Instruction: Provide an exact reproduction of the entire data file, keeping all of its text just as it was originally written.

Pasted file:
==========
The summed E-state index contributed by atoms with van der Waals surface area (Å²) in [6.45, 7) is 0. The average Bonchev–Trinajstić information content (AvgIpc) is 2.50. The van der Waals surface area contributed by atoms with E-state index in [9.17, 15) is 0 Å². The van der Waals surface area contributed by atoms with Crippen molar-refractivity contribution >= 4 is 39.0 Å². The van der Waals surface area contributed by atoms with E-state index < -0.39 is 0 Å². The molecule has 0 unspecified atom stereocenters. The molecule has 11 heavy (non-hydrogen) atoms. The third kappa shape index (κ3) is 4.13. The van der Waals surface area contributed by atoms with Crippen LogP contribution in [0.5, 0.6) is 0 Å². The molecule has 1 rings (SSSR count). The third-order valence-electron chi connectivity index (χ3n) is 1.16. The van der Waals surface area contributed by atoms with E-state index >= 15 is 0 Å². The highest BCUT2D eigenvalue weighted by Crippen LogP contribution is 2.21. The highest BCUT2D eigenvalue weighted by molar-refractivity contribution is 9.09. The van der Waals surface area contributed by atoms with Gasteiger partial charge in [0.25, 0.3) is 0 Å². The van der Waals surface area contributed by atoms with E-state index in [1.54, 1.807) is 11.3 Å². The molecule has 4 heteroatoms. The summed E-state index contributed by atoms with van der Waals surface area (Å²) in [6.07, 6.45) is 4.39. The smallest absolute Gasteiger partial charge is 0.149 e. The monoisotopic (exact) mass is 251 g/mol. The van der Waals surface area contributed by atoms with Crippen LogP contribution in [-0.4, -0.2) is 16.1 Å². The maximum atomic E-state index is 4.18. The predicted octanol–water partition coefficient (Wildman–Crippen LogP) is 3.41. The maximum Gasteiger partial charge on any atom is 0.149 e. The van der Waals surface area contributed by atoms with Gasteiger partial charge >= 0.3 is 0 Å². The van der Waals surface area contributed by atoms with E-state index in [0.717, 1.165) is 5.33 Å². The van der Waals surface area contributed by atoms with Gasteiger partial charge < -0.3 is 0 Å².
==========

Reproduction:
The summed E-state index contributed by atoms with van der Waals surface area (Å²) in [6.45, 7) is 0. The average Bonchev–Trinajstić information content (AvgIpc) is 2.50. The van der Waals surface area contributed by atoms with E-state index in [9.17, 15) is 0 Å². The van der Waals surface area contributed by atoms with Crippen molar-refractivity contribution >= 4 is 39.0 Å². The van der Waals surface area contributed by atoms with E-state index < -0.39 is 0 Å². The molecule has 0 unspecified atom stereocenters. The molecule has 11 heavy (non-hydrogen) atoms. The third kappa shape index (κ3) is 4.13. The van der Waals surface area contributed by atoms with Crippen LogP contribution in [0.5, 0.6) is 0 Å². The molecule has 1 rings (SSSR count). The third-order valence-electron chi connectivity index (χ3n) is 1.16. The van der Waals surface area contributed by atoms with E-state index >= 15 is 0 Å². The highest BCUT2D eigenvalue weighted by Crippen LogP contribution is 2.21. The highest BCUT2D eigenvalue weighted by molar-refractivity contribution is 9.09. The van der Waals surface area contributed by atoms with Gasteiger partial charge in [0.25, 0.3) is 0 Å². The van der Waals surface area contributed by atoms with E-state index in [1.54, 1.807) is 11.3 Å². The molecule has 4 heteroatoms. The summed E-state index contributed by atoms with van der Waals surface area (Å²) in [6.07, 6.45) is 4.39. The smallest absolute Gasteiger partial charge is 0.149 e. The monoisotopic (exact) mass is 251 g/mol. The van der Waals surface area contributed by atoms with Crippen LogP contribution in [-0.4, -0.2) is 16.1 Å². The maximum atomic E-state index is 4.18. The predicted octanol–water partition coefficient (Wildman–Crippen LogP) is 3.41. The maximum Gasteiger partial charge on any atom is 0.149 e. The van der Waals surface area contributed by atoms with Gasteiger partial charge >= 0.3 is 0 Å². The van der Waals surface area contributed by atoms with E-state index in [0.717, 1.165) is 5.33 Å². The van der Waals surface area contributed by atoms with Gasteiger partial charge < -0.3 is 0 Å².